Snap a Branch

Take a branch that’s roughly the size of a pen and break it. If the plant is dead, the wood inside will be dead and dry. If it’s still alive, you’ll see signs of life with moist wood or green inside.

Scratch a Branch

Scratching a branch is my preferred method, and one that I use on both indoor and outdoor plants if I’m questioning whether a plant is alive or not.

Simply scratch some of the bark off a woody stem. If there is green beneath the bark, it is alive. If that stem looks dead and dry, the plant may or may not have survived. Further investigation is required. Check other parts of the plant near the roots to see if its all dead or just a portion of it.

Inspect the Roots

If I’m not sure whether a plant is alive or not, I inspect the roots of the plant. This involves removing the plant from its container or digging it up and physically checking the roots.

Do they look healthy or are they dry and shriveled up?

Keep Your Plants Clean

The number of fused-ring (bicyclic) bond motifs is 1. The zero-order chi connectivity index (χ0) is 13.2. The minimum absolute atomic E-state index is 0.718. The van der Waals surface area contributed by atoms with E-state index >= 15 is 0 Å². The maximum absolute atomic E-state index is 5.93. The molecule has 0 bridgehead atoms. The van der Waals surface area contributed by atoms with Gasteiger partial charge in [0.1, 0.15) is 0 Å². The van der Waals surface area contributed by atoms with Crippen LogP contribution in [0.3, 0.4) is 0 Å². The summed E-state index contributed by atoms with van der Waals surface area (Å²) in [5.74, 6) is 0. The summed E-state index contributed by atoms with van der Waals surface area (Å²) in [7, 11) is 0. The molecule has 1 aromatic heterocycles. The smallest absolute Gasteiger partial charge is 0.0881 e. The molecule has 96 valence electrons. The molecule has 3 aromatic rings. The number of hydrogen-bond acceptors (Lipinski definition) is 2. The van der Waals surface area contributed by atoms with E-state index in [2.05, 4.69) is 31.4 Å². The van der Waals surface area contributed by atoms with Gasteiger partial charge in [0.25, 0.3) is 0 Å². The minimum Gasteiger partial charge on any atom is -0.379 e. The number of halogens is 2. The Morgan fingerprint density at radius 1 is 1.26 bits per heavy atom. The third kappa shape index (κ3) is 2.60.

It’s important to keep plants free of dust. Wipe the leaves down with a cloth or get them in a shower and hose them down. Not only does dust promote some pest problems, but it also limits the amount of light plants can take in.

How to Revive Plants If They Are Declining

If you’ve been overwatering or neglecting and the plant is still alive, there is hope. As long as you see some signs of life there are ways to bring them back. Follow these tips to revive your plants.

And that’s it! I hope you learned out how care for plants this winter and found this helpful. I can’t wait to hear how your plants are doing!

Happy Gardening!

More About Winter Plant Care

How are your houseplants doing this winter? Do you have any winter care tips you’d like to share? I would love to know more in the comments below.